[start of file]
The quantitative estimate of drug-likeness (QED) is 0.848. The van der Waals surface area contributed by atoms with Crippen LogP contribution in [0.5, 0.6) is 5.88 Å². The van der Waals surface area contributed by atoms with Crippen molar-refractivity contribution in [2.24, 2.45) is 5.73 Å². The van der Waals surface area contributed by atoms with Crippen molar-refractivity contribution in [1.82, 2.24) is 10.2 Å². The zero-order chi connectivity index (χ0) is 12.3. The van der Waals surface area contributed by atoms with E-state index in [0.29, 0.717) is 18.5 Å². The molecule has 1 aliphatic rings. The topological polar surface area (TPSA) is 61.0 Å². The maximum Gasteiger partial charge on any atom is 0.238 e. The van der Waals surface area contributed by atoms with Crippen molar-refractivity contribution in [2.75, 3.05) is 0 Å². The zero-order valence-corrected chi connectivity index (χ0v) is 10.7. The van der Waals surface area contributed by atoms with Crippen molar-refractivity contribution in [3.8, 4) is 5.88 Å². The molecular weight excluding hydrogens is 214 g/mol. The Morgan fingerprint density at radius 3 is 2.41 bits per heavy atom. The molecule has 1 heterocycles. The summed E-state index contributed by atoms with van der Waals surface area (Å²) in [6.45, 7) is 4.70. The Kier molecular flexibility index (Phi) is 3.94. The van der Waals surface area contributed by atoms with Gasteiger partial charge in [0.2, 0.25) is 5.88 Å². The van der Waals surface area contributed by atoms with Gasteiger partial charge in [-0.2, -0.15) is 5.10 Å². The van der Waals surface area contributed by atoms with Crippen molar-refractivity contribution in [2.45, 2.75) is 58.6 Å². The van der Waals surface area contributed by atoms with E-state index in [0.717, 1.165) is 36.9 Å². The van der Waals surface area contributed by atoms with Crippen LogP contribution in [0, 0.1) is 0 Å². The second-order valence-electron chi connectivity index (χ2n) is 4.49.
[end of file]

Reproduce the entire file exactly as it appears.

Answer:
The quantitative estimate of drug-likeness (QED) is 0.848. The van der Waals surface area contributed by atoms with Crippen LogP contribution in [0.5, 0.6) is 5.88 Å². The van der Waals surface area contributed by atoms with Crippen molar-refractivity contribution in [2.24, 2.45) is 5.73 Å². The van der Waals surface area contributed by atoms with Crippen molar-refractivity contribution in [1.82, 2.24) is 10.2 Å². The zero-order chi connectivity index (χ0) is 12.3. The van der Waals surface area contributed by atoms with E-state index in [0.29, 0.717) is 18.5 Å². The molecule has 1 aliphatic rings. The topological polar surface area (TPSA) is 61.0 Å². The maximum Gasteiger partial charge on any atom is 0.238 e. The van der Waals surface area contributed by atoms with Crippen molar-refractivity contribution in [2.75, 3.05) is 0 Å². The zero-order valence-corrected chi connectivity index (χ0v) is 10.7. The van der Waals surface area contributed by atoms with Crippen molar-refractivity contribution in [3.8, 4) is 5.88 Å². The molecular weight excluding hydrogens is 214 g/mol. The Morgan fingerprint density at radius 3 is 2.41 bits per heavy atom. The molecule has 1 heterocycles. The summed E-state index contributed by atoms with van der Waals surface area (Å²) in [6.45, 7) is 4.70. The Kier molecular flexibility index (Phi) is 3.94. The van der Waals surface area contributed by atoms with Gasteiger partial charge in [0.2, 0.25) is 5.88 Å². The van der Waals surface area contributed by atoms with Gasteiger partial charge in [-0.2, -0.15) is 5.10 Å². The van der Waals surface area contributed by atoms with Crippen molar-refractivity contribution in [2.45, 2.75) is 58.6 Å². The van der Waals surface area contributed by atoms with E-state index in [0.717, 1.165) is 36.9 Å². The van der Waals surface area contributed by atoms with Crippen LogP contribution in [0, 0.1) is 0 Å². The second-order valence-electron chi connectivity index (χ2n) is 4.49.